4 CONCLUSION: Students are undercut by a lethal combination of omissions: omissions involving concepts and omissions involving arguments. The combination is simply overwhelming. (And students wonder why they cannot understand statistics!!!). Most students believe that representative is better than random. They never accept the idea that any random sample is sufficient for a meaningful confidence interval. And thus they dismiss statistics as lacking in Since students value inductive relevance more than deductive certainty, we have a choice. Either we must convince students to value deductive certainty or we must reinvent statistics to include inductive RECOMMENDATION: I believe we must reinvent statistics -- we must integrate inductive relevance and deductive certainty. We recognize that statistics is not just mathematics (it focuses on real data), but we must go still further. Statistics must be recognized as a methodological science -- the science of induction as applied to data. This new viewpoint has many implications including some specific implications regarding population estimates based on sample statistics. First, we must argue that a representative random sample is superior to a simple random sample. We must show that a representative random sample yields an improved point estimate and provides a stronger argument for believing that this particular interval includes the population parameter. Second, we must show how to measure representativeness and how to calculate confidence intervals for representative random samples. Third, we must rewrite our textbooks to present statistics as a form of inductive reasoning based on meaningful data -- data that is real, representative, random and relevant. Fourth, we must model both creative and critical thinking in analyzing data. In exploratory data analysis, students must be shown how to view data, how to form tentative conclusions, how to build an argument and how to modify an argument based on the data. Students must learn how to evaluate the strength of an inductive argument (which is different from evaluating the validity of a deductive argument). Students must gain experience in judging between alternative explanations for a given result. Students must be given standards by which they can assess the quality of their own thinking. In order to accomplish these goals, we will have to work harder as teachers, but our students will be better prepared to think independently about statistical induction -- a most worthy goal indeed. Dr. Schield is an Associate Professor at Augsburg College, Department of Business and MIS Riverside Drive, Minneapolis, MN Internet: Compuserve: 76545,2101 Phone: (612) Page 4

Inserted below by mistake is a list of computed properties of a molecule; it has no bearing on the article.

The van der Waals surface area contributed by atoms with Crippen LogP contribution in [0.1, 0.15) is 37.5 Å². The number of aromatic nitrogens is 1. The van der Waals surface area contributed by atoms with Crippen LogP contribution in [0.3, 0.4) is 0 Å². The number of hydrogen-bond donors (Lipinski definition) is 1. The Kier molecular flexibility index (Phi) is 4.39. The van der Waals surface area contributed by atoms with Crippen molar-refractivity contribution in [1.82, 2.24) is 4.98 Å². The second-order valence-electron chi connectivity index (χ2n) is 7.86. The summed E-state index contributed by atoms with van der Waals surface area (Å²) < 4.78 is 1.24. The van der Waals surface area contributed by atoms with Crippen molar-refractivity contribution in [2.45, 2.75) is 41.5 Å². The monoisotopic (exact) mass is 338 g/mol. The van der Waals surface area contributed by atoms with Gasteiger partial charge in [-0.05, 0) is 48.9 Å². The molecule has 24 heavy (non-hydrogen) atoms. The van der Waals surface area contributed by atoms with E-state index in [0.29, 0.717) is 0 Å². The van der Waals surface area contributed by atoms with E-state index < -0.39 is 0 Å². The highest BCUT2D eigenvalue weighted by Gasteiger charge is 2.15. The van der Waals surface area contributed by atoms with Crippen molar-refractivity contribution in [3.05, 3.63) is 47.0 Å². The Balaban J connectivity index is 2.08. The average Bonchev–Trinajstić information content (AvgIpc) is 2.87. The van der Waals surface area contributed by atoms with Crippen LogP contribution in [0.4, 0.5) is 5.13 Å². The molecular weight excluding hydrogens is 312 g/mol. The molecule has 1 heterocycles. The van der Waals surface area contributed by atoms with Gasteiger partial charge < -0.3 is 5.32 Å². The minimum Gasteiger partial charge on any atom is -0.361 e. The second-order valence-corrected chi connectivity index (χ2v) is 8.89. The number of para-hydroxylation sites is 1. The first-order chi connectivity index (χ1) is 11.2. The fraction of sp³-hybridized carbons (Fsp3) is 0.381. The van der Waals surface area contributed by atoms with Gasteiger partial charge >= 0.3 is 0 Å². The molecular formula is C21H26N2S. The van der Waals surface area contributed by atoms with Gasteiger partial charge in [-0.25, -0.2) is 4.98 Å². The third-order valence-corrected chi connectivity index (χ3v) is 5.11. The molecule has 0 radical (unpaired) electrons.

5 RANDOM SAMPLING VERSUS REPRESENTATIVE SAMPLES Milo Schield Augsburg College, Minneapolis, MN KEY WORDS: Confidence Intervals, Justification, Probability, Induction, Deduction Students resist some aspects of confidence intervals. They like the benefits (the confidence level and margin of error), but they resist accepting one of the basic ideas -- the idea that any random sample is sufficient for a confidence interval. They resist letting go of a related idea -- the idea that a representative sample is more important than a random sample. Much of this resistance is due to a combination of interlocking omissions: omissions involving certain concepts and omissions in giving adequate reasons for some highly disputable assertions. Both kinds of omissions are examined. The superiority of random sampling over representative samples is found to rest on a hidden assumption -- the superiority of deductive certainty over inductive Deductive certainty requires random samples and yields expected confidence intervals. Inductive relevance requires representative samples and yields case confidence intervals. Since most students prefer inductive relevance over deductive certainty, we have a choice. Either we must convince students to value deductive certainty or we must reinvent statistics to include inductive Distributed at the 1994 ASA meeting in Toronto, Canada - Contributed Papers "Improved Methods for Statistical Instruction, Teacher Training and Evaluation Monday August 15, 1994 at 3:20 PM Revised Conclusion: October 8, 1994 Page 5